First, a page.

“We’re handling it a lot differently because they’ve been there before,” Williams said. “I don’t think the guys are as high as they were emotionally in 2012. They’re ready to go again on Monday. They want to prove themselves this time. I love being the underdog at the Olympics. Coming out of this having two mistakes, that means we can do better.”

It wasn’t a perfect day at the Olympic office, but it’s one the U.S. men are satisfied with and will encourage them to “clean up the little details,” as Brooks put it. 

Scores themselves are wiped clean for Monday’s team final, as well as Wednesday’s individual all-around final and event finals thereafter.

Brooks, the other American competing in the all around, was 19th in the standings (with 24 gymnasts qualifying). While Mikulak finished seventh in the all-around, places third through eighth were separated by less than a point. Oleg Verniaiev of Ukraine was first, with reigning Olympic champion Kohei Uchimura of Japan in second.

Mikulak has qualified for the floor exercise (that 15.800 put him in first) individual final, as well as the high bar final. Dalton will join Mikulak on floor, while Leyva has made finals in both the parallel and high bars. Naddour’s pommel horse performance was good enough to put him into that final, as well.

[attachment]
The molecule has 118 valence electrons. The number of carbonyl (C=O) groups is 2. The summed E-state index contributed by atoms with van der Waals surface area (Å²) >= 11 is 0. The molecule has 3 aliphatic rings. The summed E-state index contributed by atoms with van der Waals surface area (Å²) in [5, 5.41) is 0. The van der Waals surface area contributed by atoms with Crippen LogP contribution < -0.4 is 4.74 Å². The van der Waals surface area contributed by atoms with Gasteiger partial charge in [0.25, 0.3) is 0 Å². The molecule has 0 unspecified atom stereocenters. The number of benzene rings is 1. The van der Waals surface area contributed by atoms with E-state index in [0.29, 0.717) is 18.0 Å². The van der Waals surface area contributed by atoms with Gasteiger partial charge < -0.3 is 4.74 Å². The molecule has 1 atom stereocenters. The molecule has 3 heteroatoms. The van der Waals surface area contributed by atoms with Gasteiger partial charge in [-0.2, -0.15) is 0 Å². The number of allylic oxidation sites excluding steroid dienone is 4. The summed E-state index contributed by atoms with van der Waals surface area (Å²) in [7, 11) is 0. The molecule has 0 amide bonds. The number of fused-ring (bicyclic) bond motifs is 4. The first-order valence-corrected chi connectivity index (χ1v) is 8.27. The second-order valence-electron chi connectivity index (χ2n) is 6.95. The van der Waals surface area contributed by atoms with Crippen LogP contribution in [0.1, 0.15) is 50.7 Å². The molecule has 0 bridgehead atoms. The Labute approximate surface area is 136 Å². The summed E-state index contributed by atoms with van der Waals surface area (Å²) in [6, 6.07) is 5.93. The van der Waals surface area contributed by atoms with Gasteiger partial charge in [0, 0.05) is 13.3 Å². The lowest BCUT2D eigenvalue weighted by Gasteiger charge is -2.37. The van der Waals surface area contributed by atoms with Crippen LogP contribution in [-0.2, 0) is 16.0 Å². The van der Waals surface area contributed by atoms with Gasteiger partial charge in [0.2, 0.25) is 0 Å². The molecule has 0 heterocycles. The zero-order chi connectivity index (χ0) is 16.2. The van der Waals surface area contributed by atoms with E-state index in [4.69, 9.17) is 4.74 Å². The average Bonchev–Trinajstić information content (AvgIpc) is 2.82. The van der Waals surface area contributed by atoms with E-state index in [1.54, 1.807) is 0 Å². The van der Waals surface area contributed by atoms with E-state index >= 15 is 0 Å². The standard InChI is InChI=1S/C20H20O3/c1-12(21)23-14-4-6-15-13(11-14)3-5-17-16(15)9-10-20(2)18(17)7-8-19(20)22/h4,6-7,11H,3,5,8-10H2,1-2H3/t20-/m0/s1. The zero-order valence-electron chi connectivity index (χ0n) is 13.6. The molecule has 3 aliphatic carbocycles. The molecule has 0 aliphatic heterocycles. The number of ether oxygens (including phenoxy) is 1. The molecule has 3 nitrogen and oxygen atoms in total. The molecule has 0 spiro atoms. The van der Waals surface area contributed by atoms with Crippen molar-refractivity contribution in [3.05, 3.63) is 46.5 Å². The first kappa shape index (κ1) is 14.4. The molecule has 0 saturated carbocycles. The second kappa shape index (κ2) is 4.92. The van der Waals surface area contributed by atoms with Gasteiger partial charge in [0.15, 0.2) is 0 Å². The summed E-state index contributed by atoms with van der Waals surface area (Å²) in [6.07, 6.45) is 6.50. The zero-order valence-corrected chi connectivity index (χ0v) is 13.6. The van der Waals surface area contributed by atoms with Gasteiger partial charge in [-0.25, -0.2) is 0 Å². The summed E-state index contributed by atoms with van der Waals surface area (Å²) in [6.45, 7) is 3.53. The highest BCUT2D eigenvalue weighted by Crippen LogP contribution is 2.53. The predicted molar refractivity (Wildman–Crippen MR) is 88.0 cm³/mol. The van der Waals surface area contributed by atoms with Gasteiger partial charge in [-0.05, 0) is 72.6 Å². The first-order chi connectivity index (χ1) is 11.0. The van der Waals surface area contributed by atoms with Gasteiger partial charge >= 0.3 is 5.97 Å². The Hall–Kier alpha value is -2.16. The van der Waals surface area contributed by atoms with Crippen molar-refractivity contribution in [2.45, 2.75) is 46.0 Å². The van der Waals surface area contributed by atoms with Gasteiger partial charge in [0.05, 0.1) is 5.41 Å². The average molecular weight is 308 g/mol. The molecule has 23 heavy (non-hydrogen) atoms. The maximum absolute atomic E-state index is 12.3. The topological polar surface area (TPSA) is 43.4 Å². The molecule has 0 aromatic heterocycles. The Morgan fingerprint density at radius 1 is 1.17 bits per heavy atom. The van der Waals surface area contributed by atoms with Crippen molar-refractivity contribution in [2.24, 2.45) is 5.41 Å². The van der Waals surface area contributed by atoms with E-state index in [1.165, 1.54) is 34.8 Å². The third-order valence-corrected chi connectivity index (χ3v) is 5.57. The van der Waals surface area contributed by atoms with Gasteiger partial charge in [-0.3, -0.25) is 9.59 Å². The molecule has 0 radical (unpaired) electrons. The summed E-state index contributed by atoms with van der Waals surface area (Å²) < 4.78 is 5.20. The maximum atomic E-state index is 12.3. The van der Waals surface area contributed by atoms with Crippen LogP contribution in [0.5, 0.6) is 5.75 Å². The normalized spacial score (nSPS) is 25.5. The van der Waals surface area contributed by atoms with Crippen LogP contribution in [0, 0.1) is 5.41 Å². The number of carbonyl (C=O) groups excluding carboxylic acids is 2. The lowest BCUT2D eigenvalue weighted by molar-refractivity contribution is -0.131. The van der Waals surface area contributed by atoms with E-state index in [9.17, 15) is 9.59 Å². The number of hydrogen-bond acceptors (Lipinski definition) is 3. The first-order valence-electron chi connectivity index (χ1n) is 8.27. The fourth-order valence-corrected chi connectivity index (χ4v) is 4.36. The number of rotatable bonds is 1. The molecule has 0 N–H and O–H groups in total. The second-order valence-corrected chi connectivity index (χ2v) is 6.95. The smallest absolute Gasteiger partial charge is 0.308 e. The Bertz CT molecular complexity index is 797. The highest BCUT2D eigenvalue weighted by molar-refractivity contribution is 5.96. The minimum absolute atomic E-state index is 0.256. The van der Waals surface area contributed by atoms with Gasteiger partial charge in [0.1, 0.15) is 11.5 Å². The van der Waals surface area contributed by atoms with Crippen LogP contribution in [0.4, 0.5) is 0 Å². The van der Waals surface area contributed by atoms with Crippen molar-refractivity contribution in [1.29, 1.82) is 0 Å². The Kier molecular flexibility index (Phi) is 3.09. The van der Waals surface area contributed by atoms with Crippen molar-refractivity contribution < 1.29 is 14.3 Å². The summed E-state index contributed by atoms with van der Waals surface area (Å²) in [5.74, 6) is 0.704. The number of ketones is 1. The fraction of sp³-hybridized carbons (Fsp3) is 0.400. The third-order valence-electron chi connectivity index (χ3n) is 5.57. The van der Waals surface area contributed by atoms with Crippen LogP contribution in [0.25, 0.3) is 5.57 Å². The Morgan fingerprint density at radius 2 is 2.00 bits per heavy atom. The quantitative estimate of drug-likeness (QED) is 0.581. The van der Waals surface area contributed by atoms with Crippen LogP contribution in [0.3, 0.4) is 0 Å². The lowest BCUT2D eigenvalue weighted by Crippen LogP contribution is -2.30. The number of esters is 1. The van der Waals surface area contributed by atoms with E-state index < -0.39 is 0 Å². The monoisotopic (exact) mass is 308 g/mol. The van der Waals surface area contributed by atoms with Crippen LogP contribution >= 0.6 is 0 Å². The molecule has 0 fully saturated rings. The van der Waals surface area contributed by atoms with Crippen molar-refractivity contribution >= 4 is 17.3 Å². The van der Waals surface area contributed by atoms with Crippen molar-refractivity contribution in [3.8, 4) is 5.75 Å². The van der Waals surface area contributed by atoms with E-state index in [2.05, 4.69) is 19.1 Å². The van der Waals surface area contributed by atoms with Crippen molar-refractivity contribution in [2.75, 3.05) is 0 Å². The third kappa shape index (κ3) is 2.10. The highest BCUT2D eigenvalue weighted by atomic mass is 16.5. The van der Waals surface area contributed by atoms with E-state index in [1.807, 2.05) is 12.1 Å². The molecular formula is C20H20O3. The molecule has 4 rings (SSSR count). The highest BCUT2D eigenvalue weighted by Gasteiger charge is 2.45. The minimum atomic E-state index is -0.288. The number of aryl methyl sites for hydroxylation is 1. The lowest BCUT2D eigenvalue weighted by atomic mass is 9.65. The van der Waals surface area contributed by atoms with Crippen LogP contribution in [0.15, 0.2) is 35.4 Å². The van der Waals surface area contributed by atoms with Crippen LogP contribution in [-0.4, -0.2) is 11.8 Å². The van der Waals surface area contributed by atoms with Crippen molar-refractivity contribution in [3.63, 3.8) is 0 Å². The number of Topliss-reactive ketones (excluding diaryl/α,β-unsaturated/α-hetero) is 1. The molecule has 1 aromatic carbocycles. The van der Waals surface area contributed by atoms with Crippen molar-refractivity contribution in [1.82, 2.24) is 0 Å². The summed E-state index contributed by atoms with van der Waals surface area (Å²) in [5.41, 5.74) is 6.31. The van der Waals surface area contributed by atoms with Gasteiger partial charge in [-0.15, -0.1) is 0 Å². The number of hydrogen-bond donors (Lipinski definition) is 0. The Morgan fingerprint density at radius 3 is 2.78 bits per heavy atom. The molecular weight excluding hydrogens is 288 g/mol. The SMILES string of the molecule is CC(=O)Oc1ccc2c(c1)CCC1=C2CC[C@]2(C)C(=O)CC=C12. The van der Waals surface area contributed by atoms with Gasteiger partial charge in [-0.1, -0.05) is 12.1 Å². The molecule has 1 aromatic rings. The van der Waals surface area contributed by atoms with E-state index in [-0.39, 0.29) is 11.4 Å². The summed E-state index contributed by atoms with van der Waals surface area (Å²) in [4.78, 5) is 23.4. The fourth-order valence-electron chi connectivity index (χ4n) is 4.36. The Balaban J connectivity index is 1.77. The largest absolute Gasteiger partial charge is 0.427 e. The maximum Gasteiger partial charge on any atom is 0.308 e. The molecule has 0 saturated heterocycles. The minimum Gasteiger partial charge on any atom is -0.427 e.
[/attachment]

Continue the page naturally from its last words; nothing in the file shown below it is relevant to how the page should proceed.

It was during Rotation 3 of the second subdivision when French gymnast Samir Ait Said broke his leg on a vault landing, a horrific injury that could be heard throughout the arena and changed the tone of the competition for several minutes thereafter. The Americans said they had to stay in a zone to keep focused.

“It’s a horrible thing to happen, but we stayed in our bubble,” said Mikulak, who was on the high bar as it happened. “We made sure that we focused on each other. We stayed in our bubble. If someone hits, cheer them on; if someone misses, pick them up. We continued to do that.”